Between 1853 and 1929, thousands of orphans were taken from big cities and given to families in less-populated parts of the country. The thinking was that being raised in an institutional setting or on the streets was bad for children, so they were put on trains and given to any “hard-working and God-fearing” family that would take them. Infants were often chosen to be integrated as part of new families and older boys were chosen to work. Older girls were the last chosen. Niamh was one such girl.
Orphan Train follows the story of two orphans: Niamh and Molly. Niamh is an Irish orphan who becomes a train rider and Molly is a teen in the foster system who meets an aged Niamh while completing community service in her home. As Niamh’s (a.k.a. Vivian’s) story unfolds, Molly learns they have much more in common than she realized.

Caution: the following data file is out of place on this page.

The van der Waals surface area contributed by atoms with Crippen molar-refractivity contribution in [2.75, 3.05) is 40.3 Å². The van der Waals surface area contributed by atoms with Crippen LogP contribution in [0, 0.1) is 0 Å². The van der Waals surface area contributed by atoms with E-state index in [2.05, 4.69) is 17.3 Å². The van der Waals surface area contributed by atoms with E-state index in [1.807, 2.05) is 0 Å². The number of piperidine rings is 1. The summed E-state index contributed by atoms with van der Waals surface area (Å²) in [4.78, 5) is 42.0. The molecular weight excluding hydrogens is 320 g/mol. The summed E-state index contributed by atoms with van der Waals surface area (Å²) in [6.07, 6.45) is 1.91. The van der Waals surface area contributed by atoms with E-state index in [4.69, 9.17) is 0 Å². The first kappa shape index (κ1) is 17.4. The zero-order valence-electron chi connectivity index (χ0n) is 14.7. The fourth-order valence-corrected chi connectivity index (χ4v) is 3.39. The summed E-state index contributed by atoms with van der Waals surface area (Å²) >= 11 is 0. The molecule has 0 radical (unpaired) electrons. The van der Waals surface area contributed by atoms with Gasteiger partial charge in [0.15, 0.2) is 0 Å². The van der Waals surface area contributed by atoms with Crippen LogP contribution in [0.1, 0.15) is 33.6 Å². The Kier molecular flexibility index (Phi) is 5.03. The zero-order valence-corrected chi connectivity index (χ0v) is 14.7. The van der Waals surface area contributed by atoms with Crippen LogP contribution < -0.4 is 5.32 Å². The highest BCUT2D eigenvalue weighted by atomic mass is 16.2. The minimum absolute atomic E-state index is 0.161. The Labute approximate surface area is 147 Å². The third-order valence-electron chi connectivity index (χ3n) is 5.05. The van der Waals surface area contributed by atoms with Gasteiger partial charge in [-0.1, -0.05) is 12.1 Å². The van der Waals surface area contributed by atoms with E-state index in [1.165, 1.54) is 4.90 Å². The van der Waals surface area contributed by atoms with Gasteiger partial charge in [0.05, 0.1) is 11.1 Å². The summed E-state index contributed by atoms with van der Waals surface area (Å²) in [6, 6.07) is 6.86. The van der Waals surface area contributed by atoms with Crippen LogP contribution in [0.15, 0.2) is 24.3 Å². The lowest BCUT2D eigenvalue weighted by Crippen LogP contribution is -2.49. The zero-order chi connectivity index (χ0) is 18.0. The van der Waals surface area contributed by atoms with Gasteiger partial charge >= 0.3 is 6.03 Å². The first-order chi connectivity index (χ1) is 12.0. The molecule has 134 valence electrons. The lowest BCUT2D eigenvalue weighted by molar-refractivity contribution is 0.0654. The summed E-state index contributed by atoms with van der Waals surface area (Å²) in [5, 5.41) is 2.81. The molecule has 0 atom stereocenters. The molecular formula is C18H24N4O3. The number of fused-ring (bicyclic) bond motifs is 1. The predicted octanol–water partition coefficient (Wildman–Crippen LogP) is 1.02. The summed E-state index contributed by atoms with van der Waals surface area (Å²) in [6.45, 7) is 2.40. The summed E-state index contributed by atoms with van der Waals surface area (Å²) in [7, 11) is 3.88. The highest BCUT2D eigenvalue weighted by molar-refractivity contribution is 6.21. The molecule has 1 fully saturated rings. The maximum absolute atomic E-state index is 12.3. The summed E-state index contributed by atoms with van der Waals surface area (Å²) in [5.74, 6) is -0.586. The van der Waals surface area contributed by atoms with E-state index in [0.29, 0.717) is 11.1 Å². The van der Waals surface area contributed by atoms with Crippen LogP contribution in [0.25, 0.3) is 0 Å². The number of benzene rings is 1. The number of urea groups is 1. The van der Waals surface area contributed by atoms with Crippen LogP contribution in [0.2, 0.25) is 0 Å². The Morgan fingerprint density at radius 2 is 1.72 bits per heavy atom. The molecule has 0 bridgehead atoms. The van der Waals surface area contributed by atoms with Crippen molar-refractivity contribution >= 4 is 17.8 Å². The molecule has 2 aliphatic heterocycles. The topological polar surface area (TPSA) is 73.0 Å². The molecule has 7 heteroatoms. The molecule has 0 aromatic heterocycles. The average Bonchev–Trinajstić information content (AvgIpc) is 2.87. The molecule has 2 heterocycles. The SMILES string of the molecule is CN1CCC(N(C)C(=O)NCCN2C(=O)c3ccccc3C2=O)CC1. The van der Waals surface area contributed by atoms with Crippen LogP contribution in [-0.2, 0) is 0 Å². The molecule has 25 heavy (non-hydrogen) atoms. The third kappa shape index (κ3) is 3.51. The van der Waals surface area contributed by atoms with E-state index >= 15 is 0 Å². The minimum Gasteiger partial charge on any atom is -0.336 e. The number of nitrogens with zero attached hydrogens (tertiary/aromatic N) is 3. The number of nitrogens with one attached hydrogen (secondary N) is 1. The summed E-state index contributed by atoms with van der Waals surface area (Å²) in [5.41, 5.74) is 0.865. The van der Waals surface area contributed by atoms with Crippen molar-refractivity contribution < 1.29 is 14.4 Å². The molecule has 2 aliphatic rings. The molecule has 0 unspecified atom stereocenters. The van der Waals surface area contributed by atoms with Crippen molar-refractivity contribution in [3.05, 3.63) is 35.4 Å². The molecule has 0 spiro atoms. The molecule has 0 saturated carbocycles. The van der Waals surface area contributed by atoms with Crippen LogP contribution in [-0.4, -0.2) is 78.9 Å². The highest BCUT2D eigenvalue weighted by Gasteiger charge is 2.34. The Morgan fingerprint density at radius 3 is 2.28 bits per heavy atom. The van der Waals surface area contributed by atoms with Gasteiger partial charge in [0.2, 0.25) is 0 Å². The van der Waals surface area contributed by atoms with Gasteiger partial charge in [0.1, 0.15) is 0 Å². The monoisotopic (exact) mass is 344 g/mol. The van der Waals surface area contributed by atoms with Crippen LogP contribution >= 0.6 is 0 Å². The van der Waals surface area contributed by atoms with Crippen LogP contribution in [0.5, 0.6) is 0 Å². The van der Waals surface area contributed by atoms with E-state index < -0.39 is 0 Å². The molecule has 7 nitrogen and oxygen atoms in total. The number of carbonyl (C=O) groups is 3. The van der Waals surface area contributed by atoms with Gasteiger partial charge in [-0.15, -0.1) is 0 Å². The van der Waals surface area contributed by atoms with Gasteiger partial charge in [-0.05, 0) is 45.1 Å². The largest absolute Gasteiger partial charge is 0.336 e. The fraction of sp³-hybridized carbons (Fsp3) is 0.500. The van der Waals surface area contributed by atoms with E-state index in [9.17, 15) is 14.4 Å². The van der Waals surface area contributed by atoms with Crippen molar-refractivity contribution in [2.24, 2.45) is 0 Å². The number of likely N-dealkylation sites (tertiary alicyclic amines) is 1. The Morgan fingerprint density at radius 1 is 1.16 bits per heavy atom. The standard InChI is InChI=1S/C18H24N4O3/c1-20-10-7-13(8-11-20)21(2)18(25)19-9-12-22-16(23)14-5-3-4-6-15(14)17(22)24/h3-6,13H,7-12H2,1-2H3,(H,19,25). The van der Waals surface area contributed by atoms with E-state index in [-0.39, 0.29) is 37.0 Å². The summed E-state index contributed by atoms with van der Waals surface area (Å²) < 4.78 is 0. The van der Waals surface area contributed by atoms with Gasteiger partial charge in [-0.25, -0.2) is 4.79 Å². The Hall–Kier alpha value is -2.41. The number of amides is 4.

Orphan Train sheds light on a forgotten time in American history. The book is inspiring and heartbreaking all at the same time. Kline turned a story that could be depressing into one that is ultimately uplifting and shows the resiliency of the human spirit.
Rated: Moderate. There are a handful of swear words throughout the book, and a scene where Niamh’s foster father attempts to rape her. The scene is not too detailed but is important to the story since it leads to her leaving and being placed elsewhere.